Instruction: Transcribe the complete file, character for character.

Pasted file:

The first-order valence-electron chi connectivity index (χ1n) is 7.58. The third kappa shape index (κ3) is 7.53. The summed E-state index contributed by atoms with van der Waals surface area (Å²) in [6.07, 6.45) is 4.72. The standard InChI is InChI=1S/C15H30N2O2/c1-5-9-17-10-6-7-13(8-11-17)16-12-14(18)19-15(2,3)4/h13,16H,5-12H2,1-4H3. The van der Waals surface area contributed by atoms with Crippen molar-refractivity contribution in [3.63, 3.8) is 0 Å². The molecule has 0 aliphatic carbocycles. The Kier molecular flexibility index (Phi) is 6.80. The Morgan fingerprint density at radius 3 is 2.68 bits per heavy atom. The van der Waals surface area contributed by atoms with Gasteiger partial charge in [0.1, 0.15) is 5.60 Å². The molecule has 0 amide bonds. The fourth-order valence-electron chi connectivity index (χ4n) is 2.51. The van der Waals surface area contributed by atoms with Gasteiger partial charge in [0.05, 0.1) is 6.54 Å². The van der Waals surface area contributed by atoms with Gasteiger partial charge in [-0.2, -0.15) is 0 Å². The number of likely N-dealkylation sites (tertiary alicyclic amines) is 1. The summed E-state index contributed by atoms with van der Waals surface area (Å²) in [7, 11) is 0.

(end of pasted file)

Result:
The first-order valence-electron chi connectivity index (χ1n) is 7.58. The third kappa shape index (κ3) is 7.53. The summed E-state index contributed by atoms with van der Waals surface area (Å²) in [6.07, 6.45) is 4.72. The standard InChI is InChI=1S/C15H30N2O2/c1-5-9-17-10-6-7-13(8-11-17)16-12-14(18)19-15(2,3)4/h13,16H,5-12H2,1-4H3. The van der Waals surface area contributed by atoms with Crippen molar-refractivity contribution in [3.63, 3.8) is 0 Å². The molecule has 0 aliphatic carbocycles. The Kier molecular flexibility index (Phi) is 6.80. The Morgan fingerprint density at radius 3 is 2.68 bits per heavy atom. The van der Waals surface area contributed by atoms with Gasteiger partial charge in [0.1, 0.15) is 5.60 Å². The molecule has 0 amide bonds. The fourth-order valence-electron chi connectivity index (χ4n) is 2.51. The van der Waals surface area contributed by atoms with Gasteiger partial charge in [0.05, 0.1) is 6.54 Å². The van der Waals surface area contributed by atoms with Gasteiger partial charge in [-0.2, -0.15) is 0 Å². The number of likely N-dealkylation sites (tertiary alicyclic amines) is 1. The summed E-state index contributed by atoms with van der Waals surface area (Å²) in [7, 11) is 0.